The noise made by aircraft is awful – particularly when they take off and land.

“Secondly, you can use a pronoun to replace a noun but certainly not an adjective – even if it’s a noun adjective. But that’s exactly what some people do. I call this error illusory co-reference; it’s relatively common. What do you think about this? I found it in The Times Educational Supplement.”

Job crisis? Only if you need one.

Deep in thought, Nartay rubbed his chin. “You need a crisis?”
“Precisely, Nartay! Because the ‘job’ is here nothing more than an adjective, we need a noun on which to hang the pronoun ‘one’.”
“I mean putting together: we use pronouns for co-reference with nouns. So we’d need to say, ‘Only if you need a job.’”
Nartay gave another one of his gratifying nods.
“And this morning, when you were doing your exercises … ”
“Physical health,” interjected the young man earnestly, “it is very much important. President Nazarbayev, he emphasis it in his State Strategy.”
“Emphasised it. Your president is absolutely right.” I was indeed most impressed by Nartay’s daily exertions involving press-up, pull-ups, crunches – not to mention my husband’s weights. “But when you were doing your exercises, that’s what John Humphrys said on Radio 4.”

If you make your passport application in good time, you will get it.

“We have this passport crisis, you see.”
Nartay looked bemused. “Why? You have not made sufficient passports?”
“Well, are certainly not processing passport applications fast enough. But the point is that John Humphrys obviously had no clue that, in what he said, ‘passport’ wasn’t a noun. And how about this? It’s from The Sunday Times.”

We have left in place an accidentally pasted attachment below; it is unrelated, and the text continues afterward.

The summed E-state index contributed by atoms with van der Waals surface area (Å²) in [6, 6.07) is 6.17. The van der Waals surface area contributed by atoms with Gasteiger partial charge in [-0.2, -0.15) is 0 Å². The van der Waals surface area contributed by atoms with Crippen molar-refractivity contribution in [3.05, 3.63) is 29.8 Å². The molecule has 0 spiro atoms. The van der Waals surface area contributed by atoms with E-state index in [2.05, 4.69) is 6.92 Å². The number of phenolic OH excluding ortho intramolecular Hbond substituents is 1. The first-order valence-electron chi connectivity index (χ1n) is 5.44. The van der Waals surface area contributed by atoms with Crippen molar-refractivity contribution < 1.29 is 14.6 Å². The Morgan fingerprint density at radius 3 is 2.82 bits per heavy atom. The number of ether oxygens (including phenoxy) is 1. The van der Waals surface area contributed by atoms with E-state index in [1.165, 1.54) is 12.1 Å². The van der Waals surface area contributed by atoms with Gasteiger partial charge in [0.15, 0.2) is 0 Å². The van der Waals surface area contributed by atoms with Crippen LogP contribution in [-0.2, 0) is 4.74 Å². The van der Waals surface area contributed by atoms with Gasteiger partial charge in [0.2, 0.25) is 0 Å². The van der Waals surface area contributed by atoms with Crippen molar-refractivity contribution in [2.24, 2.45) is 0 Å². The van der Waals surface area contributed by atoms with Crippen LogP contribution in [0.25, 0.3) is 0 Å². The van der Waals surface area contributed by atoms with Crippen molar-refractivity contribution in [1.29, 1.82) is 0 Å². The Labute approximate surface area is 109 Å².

If I was ever going to have surgery, I’d have a nose job. It’s got a dent in it.

“Bolder dash.”
“Absolutely! It’s my nose that’s got a dent in it – not a job.”
Further nodding provided a welcome reassurance that I was getting through to my pupil. “And this one is from The Economist.”

June 12th is Russia Day, celebrating its emergence from the Soviet Union as a sovereign state.

“We freed in December 1991.”
“You also?”
“No, no, I mean ‘We freed ourselves.’ The point is that this is the same type of blunder. What we need is something along these lines.”

June 12th is Russia Day, the country celebrating its emergence from the Soviet Union as a sovereign state.

“We celebrated also; my parents, they told me.”
“I bet you did. I’ve got one more for you – also from The Economist.”

The meteorite hunter needs to be ready to travel to any corner of the world where one may land.

This time, the young man appeared prepared. “Where the meteorite may land?”
“Spot on, Nartay, although we’d say ‘a meteorite’. I’ve written a little ditty about illusory co-reference with noun adjectives.”

A noun adjective is never a noun:
You team it with pronouns – you’ll always fall down;
Nor will it ever take verbs as its mates,
Yet folk often blunder – an error that grates.

“Superlative. Like your beshbarmak also; your horse meat, it tastes very much different – more tender.”
Regrettably, a violent coughing fit which seized me at that precise moment prevented me from expressing my appreciation in the usual manner.